Dividing and Grouping Activities
This case presents the question as to whether a taxpayer can divide up their business and then assert that one part of the business is passive. That is what the taxpayer did in this case. Presumably, he did so as part of his estate planning and business succession planning, not necessarily with the passive activity loss rules in mind.
The regulations generally say that a shareholder of an S corporation cannot treat activities grouped together by the S corporation as separate activities. The shareholder is stuck with the grouping by the S corporation.
The rules also say that an entity, such as an S corporation, can have both passive and non-passive activities. This is the same result as if the business was formally split into separate legal entities. So the premise of dividing up business activities into legal entities is possible. The division into legal entities, which isn’t actually required, just further clarifies the division of activities between passive and non-passive.
There are court cases that show how this works. One involved a doctor who owned a medical practice and, in a separate entity, a medical equipment rental business. The court respected the passive nature of the equipment rental business. This made it possible for this passive income to offset passive losses from other activities. The IRS has also issued guidance addressing a similar fact pattern and concluded that it fails if the taxpayer set up the equipment company to avoid paying taxes. You can read about the guidance here.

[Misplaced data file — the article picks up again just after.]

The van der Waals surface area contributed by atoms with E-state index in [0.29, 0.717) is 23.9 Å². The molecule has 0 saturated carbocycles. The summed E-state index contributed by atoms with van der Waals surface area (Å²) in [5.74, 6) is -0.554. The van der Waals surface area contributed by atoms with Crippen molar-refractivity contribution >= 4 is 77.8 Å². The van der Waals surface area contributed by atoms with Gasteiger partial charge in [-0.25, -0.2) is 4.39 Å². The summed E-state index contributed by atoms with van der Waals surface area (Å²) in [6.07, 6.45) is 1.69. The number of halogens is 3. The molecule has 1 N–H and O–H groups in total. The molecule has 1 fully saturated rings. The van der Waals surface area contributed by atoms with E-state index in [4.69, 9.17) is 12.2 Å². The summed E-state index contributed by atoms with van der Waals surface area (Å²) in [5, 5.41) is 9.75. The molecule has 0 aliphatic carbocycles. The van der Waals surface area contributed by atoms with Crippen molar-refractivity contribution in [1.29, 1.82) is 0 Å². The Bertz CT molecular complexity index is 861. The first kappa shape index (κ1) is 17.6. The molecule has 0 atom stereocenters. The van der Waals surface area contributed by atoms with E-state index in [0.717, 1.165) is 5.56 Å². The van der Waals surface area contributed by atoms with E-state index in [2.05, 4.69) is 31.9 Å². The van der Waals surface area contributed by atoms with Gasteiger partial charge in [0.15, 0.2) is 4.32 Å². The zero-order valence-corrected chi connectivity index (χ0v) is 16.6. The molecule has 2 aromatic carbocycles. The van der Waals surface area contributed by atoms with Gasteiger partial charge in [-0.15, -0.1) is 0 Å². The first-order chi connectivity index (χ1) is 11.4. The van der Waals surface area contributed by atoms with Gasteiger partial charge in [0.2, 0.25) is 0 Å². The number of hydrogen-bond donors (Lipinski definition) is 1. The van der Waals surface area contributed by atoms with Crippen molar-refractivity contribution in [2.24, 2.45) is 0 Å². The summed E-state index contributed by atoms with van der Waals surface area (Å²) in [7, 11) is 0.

The Five of Ten Rule
That brings us back to this case. The IRS and court focused on the “five of ten” rule. There hasn’t been much guidance on the application of this rule, but it is usually relied on by taxpayers to show that they met the material participation standard.
This rule says that a taxpayer materially participates in an activity for the current year if he materially participated in the activity for any five out of the ten years immediately preceding the taxable year.
In this case, the court concluded that there was sufficient similarity between the current-year activity and the prior year’s activity. The court noted that the activities were not divided up previously. It also seems to suggest that the activities are similar, i.e., being CEO of one business vs. the other. However, the court did not have to go further in this analysis, as it concluded that the taxpayer materially participated even without the application of this rule.
The five of ten-year rule has to be considered when applying the passive activity loss rules. While most taxpayers cite and rely on the rule to show that they materially participated, the rule can be an obstacle in cases where the taxpayer is trying to show that the income entity (not the loss entity) was passive. This case provides an example of this type of fact pattern.
This presents a challenging planning situation as the IRS is likely to assert that a new business with no prior participation fails as it was set up for tax avoidance (technically it’s just tax deferral, not avoidance) and, pursuant to this case, that there was continued participation if the business existed previously. This type of heads-I-win, tails-you-lose situation should be considered when deciding how to group activities for purposes of the passive activity loss rules.